The Nation's Pulse

Sunset Thoughts at the Beach


The time in life when all good things must end.

By 6.2.09

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SEA ISLE, N.J. -- They had a contest here last week in the Press of Atlantic City that asked readers in 25 words or less to submit answers to this question: "Where do you want to spend the last years of your life?"

The winner was Nandini Taneja, from Mays Landing, with this reply: "Alone in a rented oceanfront apartment, praying daily for the years I lived, choices I made, people I hurt, hearts I broke."

For an aspiration, that seems to me to be a little too morose and out-of-the-way, but the editors liked it because its "vision of responsibility and atonement was especially moving."

From Ventnor, Tom Krick was the most negative and succinct about the location of his end days: "Anywhere but New Jersey (and that includes hell)."

More political, David Smith in Absecon was looking for an escape route from America's swing  to collectivism: "Sadly, because this government is slowly turning this great country into the SSA, the 'Socialist States of America,' I am looking into moving to Australia."

Tom Murphy in Atlantic City seemed less unhappy with socialism: "In my subsidized high-rise in Atlantic City. Looks like, though, it may be in a doorway in Atlantic City if Social Security isn't fixed."

Personally, my favorite was an upbeat answer from a woman in Egg Harbor Township, Elizabeth Thomas:  "On the road again like Willie Nelson or Dierks Bentley, free and easy down the road I go." 

An even more upbeat way to go out on the road is Bruce Springsteen's. I always thought his singing sounded like just hollering, but on the way to his recent concert in Pittsburgh my wife told me that he's a poet, so for the first time I listened to the lyrics.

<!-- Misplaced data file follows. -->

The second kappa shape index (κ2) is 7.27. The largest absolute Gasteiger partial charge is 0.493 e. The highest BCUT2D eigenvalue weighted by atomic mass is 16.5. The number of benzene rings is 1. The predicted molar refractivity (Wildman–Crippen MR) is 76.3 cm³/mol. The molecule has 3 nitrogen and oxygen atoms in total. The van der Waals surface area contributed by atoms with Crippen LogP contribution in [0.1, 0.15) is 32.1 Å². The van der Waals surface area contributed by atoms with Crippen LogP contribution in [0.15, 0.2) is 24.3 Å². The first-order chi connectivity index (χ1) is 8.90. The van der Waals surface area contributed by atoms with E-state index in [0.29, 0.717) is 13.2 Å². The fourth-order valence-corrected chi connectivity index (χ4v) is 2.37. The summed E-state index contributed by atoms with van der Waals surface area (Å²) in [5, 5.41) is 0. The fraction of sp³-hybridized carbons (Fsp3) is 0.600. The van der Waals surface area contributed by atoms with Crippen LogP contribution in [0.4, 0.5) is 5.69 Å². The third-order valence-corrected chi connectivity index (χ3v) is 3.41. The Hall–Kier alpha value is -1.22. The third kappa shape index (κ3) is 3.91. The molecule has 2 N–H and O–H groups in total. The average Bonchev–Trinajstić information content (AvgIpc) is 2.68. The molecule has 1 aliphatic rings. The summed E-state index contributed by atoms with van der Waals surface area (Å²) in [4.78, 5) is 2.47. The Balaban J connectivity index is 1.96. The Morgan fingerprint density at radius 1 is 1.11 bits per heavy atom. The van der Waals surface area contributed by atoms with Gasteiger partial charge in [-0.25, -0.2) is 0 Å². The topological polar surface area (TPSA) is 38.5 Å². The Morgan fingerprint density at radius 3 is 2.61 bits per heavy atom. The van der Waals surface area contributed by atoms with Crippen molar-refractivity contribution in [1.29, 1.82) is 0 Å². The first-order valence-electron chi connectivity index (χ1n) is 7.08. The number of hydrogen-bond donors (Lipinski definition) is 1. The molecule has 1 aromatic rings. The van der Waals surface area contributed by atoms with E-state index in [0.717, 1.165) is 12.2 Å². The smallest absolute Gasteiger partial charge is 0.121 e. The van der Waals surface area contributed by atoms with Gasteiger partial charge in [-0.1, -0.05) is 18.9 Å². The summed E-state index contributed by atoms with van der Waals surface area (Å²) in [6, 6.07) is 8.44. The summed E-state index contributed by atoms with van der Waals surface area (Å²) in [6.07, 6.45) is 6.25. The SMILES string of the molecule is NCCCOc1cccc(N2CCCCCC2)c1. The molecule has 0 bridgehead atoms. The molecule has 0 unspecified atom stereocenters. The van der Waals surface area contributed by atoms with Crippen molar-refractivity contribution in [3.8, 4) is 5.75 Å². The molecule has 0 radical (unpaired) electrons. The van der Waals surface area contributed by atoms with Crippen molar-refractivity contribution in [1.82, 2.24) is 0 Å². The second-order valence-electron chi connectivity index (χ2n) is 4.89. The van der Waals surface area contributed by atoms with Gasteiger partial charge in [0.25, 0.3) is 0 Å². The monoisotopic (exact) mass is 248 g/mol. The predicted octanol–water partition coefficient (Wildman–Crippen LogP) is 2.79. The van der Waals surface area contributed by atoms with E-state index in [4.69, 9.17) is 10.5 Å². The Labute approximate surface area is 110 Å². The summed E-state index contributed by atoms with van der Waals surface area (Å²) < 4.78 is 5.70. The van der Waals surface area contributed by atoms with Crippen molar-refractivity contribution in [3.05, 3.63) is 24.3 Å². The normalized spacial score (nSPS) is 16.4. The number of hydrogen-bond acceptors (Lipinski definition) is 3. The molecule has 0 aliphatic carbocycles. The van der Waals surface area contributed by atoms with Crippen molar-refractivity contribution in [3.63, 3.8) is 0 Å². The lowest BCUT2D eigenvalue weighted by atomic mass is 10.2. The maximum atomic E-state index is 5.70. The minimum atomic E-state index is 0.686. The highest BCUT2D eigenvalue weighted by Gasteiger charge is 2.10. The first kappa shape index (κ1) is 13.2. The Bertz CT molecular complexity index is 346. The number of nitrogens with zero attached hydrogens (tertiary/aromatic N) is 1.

His wild romantic glory dreams intact , Bruce sang "Born to Run," just as he has at every concert since the '70s: "I wanna die with you Wendy on the streets tonight in an everlasting kiss." How sick!

I don't think much about the sunset years. Too often, those years become the grim and fearful world that John Updike, who died in January, described through his characters in his final volume of stories, a time of standing unsteadily on the brink of old age, increasingly separated from old friends and associates, depleted by bad health, and preoccupied with the approaching void, the final step where "death is real, and dark, and huge." Yikes!

Similarly, Philip Roth in his latest novel, Exit Ghost, has his longtime alter-ego, a now-decrepit Nathan Zuckerman, living isolated in a rustic New England retreat, incontinent and impotent as a result of his treatments for prostate cancer.

Zuckerman had moved away from New York "to be rid of the lingering consequences of life's mistakes," to write and to be alone.

"I had banished my country, been myself banished from erotic contact with women, and was lost through battle fatigue to the world of love," Zuckerman says. "I had issued an admonition. I was out from under my life and times. I lived, by choice, where I could no longer be drawn down into the disappointments."

His potency gone, Zuckerman's desires remain unbroken: "And so I set out to minimize the loss by struggling to pretend that desire had naturally abated, until I came in contact for barely an hour with a beautiful, privileged, intelligent, self-possessed, languid-looking 30-year-old made enticingly vulnerable by her fears and I experienced the bitter helplessness of a taunted old man dying to be whole again."

Zuckerman envies the woman's husband and the man he expects to be the woman's lover, both "armed to the teeth with time."

"The ninth and, apparently, final Zuckerman novel is a blisteringly bad-tempered indictment of modern America filled with the usual gripes of Roth," writes Alfred Hickling in a review in London's Guardian. "But one also senses that Roth has chosen to write the eulogy for his generation. In a supremely poignant scene, Norman Mailer gets up to speak at George Plimpton's memorial service, saddened to acknowledge that Plimpton's demise 'was neither humorous nor unusual. He died not in pinstripes at Yankee Stadium but in pajamas in his sleep. He died as we all do: as a rank amateur.'"

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About the Author
Ralph R. Reiland is the B. Kenneth Simon professor of free enterprise and an associate professor of economics at Robert Morris University in Pittsburgh.